Clinical outcomes of pars plicata anterior vitrectomy: 2

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Dec 11, 2015 - case and postoperative uveitis was seen in 2 (5.7%) cases, which resolved with .... uveitis‑glaucoma‑hyphema syndrome or chronic uveitis was.

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Original Article Clinical outcomes of pars plicata anterior vitrectomy: 2‑year results Priya Narang, Amar Agarwal1 Purpose: To demonstrate the safety and outcome of a surgical approach that uses pars plicata site for anterior vitrectomy during phacoemulsification procedure complicated by posterior capsule rupture and residual cortical matter. Design: Single center, retrospective, interventional, noncomparative study. Materials and Methods: Medical records of a consecutive series of 35 eyes of 35 patients who underwent pars plicata anterior vitrectomy  (PPAV) were reviewed. The main outcome measures were corrected and uncorrected distance visual acuity (CDVA, UDVA), early and late postoperative complications and intraocular pressure  (IOP). Ultrasound biomicroscopic  (UBM) evaluation of sclerotomy site and spectral domain optical coherence tomography analysis for central macular thickness  (CMT) was performed. The final visual outcome at 2 years was evaluated. Results: At 2 years follow‑up, the mean postoperative UDVA  (logarithm of the minimum angle of resolution  [logMAR]) and CDVA  (logMAR) was 0.49  ±  0.26 and 0.19 ± 0.14, respectively. There was no significant change in the IOP (P = 0.061) and the mean CMT at 2 years was 192.5 ± 5.54 μm. The postoperative UBM image of the sclerotomy site at 8 weeks demonstrated a clear wound without any vitreous adhesion or incarceration. Intraoperative hyphema was seen in 1 (2.8%) case and postoperative uveitis was seen in 2 (5.7%) cases, which resolved with medications. No case of an iatrogenic retinal break or retinal detachment was reported. Conclusions: PPAV enables a closed chamber approach, allows thorough cleanup of vitreous in the pupillary plane and anterior chamber and affords better access to the subincisional and retropupillary cortical remnant with a significant visual outcome and an acceptable complication rate.

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Key words: Anterior vitrectomy, pars plicata, posterior capsule rupture, vitreous prolapse

Vitrectomy is a crucial tool in the skill set of an anterior segment surgeon as often it is an unplanned procedure resulting from an inadvertent posterior capsule rupture (PCR) during a normal cataract procedure. The limbal route is the most common mode of vitrectomy employed by anterior segment surgeons who are often plagued by the idea of doing pars plana vitrectomy, as it is associated with a risk of damaging the vitreous base and the peripheral retina.[1,2] A limbal vitrectomy often leads to corneal distortion and poor visualization due to the limited accessibility, fixed directionality, and hinge effect of the vitrectomy probe when passed through the limbal incision. The objective of anterior vitrectomy is to remove vitreous from the anterior chamber, prevent its further prolapse and clear any vitreous from the corneal incision followed by the placement of an intraocular lens  (IOL) in the eye. Due to nondevelopment of pars plana site, the pars plicata approach has been used successfully in children with retinopathy of prematurity.[3] After our elaborate experience with the employment of pars plicata site for performing anterior vitrectomy in glued intrascleral fixation of an IOL (glued IOL),[4,5] we hereby present clinical outcomes of pars plicata anterior vitrectomy (PPAV) for managing vitreous prolapse and residual cortical matter from the perspective of an anterior segment surgeon during phacoemulsification procedure complicated by PCR. Narang Eye Care and Laser Centre, Ahmedabad, Gujarat, 1Dr. Agarwal’s Eye Hospital and Eye Research Centre, Chennai, Tamil Nadu, India Correspondence to: Prof. Amar Agarwal, Dr. Agarwal’s Eye Hospital and Eye Research Centre, 19, Cathedral Road, Chennai  ‑  600  086, Tamil Nadu, India. E‑mail: [email protected] Manuscript received: 08.01.15; Revision accepted: 12.11.15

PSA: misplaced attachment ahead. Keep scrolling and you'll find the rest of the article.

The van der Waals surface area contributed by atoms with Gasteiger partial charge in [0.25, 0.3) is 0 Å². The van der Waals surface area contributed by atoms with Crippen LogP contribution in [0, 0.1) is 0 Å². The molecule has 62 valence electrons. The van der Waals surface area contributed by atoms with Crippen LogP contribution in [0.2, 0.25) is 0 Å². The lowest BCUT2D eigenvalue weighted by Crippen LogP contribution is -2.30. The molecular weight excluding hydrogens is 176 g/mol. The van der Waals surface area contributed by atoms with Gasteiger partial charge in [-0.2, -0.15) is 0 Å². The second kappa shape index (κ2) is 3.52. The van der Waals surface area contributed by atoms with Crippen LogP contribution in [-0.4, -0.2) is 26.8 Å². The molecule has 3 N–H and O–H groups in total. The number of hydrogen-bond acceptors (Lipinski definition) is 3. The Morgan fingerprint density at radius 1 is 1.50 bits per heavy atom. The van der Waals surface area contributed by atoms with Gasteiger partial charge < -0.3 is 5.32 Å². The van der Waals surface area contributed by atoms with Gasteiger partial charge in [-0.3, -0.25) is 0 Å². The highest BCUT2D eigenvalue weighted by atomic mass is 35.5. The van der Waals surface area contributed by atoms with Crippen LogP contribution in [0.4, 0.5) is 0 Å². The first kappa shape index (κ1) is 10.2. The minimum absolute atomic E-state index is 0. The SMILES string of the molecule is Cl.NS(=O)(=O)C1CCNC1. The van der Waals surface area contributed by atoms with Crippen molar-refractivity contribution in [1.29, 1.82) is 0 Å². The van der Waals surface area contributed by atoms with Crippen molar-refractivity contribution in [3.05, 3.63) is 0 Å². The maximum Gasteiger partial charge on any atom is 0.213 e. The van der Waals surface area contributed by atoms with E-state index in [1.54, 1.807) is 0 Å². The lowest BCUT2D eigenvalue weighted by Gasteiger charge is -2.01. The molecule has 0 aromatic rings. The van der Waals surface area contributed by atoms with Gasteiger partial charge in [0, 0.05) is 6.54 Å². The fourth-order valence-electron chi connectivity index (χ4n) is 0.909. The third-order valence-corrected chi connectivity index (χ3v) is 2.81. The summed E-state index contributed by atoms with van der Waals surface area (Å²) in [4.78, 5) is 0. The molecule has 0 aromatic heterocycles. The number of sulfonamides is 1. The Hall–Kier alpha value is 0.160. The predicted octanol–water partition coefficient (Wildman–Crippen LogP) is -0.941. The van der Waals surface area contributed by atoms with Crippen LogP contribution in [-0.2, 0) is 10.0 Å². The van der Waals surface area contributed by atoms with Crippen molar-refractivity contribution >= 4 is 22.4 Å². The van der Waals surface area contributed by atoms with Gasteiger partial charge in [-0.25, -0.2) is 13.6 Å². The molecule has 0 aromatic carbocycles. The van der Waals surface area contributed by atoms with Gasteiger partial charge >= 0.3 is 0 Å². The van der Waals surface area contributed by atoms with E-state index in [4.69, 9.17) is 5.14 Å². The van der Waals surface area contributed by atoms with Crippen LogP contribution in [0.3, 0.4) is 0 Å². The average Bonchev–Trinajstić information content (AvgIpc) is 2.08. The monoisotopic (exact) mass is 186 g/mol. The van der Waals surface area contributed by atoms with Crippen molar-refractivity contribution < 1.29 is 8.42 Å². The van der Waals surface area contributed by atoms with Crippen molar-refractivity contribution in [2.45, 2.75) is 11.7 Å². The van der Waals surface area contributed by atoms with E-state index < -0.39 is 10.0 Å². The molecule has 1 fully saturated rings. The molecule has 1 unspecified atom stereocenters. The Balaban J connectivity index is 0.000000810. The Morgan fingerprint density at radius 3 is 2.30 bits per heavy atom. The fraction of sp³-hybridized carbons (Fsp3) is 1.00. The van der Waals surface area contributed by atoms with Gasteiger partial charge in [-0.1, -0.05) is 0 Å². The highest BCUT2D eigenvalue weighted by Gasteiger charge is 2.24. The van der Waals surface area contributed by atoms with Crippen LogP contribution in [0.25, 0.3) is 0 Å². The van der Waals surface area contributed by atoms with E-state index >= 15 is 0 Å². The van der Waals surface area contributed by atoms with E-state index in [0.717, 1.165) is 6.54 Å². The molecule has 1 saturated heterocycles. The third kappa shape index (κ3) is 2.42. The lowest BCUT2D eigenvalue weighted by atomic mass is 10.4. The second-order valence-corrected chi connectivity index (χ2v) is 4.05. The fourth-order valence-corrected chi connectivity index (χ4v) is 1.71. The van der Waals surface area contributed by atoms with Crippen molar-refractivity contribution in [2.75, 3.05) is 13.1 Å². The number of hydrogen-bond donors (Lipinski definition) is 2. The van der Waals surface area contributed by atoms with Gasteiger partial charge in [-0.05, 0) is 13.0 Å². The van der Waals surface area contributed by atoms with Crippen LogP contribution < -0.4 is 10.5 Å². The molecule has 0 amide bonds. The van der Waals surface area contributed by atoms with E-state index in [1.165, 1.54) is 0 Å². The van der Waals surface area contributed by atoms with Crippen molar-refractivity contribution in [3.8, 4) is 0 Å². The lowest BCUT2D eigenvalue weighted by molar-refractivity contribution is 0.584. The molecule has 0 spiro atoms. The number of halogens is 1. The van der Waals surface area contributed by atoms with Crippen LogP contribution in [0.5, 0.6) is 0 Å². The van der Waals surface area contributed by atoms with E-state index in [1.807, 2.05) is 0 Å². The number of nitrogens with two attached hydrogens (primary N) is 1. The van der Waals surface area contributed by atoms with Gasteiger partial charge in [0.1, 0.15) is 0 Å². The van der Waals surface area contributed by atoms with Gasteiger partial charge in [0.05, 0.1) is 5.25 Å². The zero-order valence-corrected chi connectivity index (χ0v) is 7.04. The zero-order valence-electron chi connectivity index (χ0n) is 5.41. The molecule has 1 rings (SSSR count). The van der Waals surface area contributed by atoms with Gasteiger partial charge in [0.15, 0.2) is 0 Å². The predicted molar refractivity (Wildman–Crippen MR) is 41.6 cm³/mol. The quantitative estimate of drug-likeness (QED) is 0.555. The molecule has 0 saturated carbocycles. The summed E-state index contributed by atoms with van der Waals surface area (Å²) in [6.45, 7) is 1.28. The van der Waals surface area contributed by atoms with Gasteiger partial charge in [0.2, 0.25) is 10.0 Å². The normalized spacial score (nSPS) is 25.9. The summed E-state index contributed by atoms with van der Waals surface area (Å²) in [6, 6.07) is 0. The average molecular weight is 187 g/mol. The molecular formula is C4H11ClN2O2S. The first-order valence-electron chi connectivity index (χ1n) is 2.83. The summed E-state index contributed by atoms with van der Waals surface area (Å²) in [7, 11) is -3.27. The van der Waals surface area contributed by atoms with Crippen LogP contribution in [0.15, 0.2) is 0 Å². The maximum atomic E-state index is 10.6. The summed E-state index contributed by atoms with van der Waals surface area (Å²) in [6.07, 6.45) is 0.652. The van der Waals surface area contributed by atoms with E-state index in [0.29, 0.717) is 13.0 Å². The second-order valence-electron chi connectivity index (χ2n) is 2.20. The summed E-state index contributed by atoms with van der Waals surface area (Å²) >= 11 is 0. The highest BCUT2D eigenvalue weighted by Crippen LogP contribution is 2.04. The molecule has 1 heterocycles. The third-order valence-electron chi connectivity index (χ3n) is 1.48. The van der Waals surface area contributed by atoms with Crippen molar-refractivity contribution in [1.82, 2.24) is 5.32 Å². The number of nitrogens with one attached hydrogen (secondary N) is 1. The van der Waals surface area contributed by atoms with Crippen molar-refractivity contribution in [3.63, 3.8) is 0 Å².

Materials and Methods The procedure conformed to the Declaration of Helsinki, and a Local Institutional Review Board approval was obtained. Data of 35 consecutive patients who underwent PPAV in cases with intraoperative PCR and residual cortical and epinucleus matter during a phacoemulsification procedure were reviewed retrospectively. Patients with a minimal 2 years of follow‑up were included in the study. Exclusion criteria were traumatic cataract and any history of anterior or posterior segment surgery previously undergone by the patient. Data abstracted from these consecutive case sheets included patient age, date of surgery, operative eye, a complete ophthalmologic examination including corrected and uncorrected Snellen’s distance visual acuity (CDVA, UDVA), slit‑lamp examination, measurement of intraocular pressure (IOP), and a dilated fundus examination. Specific intraoperative features such as hyphema, vitreous hemorrhage, iridodialysis, and cyclodialysis were monitored. Postoperatively, examinations were performed at 1, 3, and 7  days, then every week for the 1st month, at monthly intervals for 12  months and every 3  months thereafter up to the period of 2  years. Outcome variables included postoperative visual acuity, sclerotomy suture placement, This is an open access article distributed under the terms of the Creative Commons Attribution‑NonCommercial‑ShareAlike 3.0 License, which allows others to remix, tweak, and build upon the work non‑commercially, as long as the author is credited and the new creations are licensed under the identical terms. For reprints contact: [email protected] Cite this article as: Narang P, Agarwal A. Clinical outcomes of pars plicata anterior vitrectomy: 2-year results. Indian J Ophthalmol 2015;63:699-703.